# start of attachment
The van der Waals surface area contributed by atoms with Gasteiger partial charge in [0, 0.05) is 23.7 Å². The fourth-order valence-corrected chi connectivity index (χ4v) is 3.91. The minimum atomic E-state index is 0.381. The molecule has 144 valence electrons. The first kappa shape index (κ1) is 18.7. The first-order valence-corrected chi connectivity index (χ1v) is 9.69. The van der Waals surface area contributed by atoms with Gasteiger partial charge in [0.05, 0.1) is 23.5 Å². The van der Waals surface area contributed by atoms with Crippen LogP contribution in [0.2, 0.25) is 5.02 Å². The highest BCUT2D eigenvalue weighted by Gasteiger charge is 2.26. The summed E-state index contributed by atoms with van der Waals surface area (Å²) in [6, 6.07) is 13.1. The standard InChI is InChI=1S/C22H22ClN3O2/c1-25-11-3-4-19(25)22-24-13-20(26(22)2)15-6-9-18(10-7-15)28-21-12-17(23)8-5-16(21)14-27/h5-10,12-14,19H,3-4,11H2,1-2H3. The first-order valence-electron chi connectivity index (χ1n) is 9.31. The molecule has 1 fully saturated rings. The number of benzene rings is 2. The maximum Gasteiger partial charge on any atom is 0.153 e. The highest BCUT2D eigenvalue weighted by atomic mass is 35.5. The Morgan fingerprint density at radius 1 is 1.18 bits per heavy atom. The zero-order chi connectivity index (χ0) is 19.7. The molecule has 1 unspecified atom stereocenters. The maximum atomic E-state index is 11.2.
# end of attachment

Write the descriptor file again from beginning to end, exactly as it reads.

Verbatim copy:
The van der Waals surface area contributed by atoms with Gasteiger partial charge in [0, 0.05) is 23.7 Å². The fourth-order valence-corrected chi connectivity index (χ4v) is 3.91. The minimum atomic E-state index is 0.381. The molecule has 144 valence electrons. The first kappa shape index (κ1) is 18.7. The first-order valence-corrected chi connectivity index (χ1v) is 9.69. The van der Waals surface area contributed by atoms with Gasteiger partial charge in [0.05, 0.1) is 23.5 Å². The van der Waals surface area contributed by atoms with Crippen LogP contribution in [0.2, 0.25) is 5.02 Å². The highest BCUT2D eigenvalue weighted by Gasteiger charge is 2.26. The summed E-state index contributed by atoms with van der Waals surface area (Å²) in [6, 6.07) is 13.1. The standard InChI is InChI=1S/C22H22ClN3O2/c1-25-11-3-4-19(25)22-24-13-20(26(22)2)15-6-9-18(10-7-15)28-21-12-17(23)8-5-16(21)14-27/h5-10,12-14,19H,3-4,11H2,1-2H3. The first-order valence-electron chi connectivity index (χ1n) is 9.31. The molecule has 1 fully saturated rings. The number of benzene rings is 2. The maximum Gasteiger partial charge on any atom is 0.153 e. The highest BCUT2D eigenvalue weighted by atomic mass is 35.5. The Morgan fingerprint density at radius 1 is 1.18 bits per heavy atom. The zero-order chi connectivity index (χ0) is 19.7. The molecule has 1 unspecified atom stereocenters. The maximum atomic E-state index is 11.2.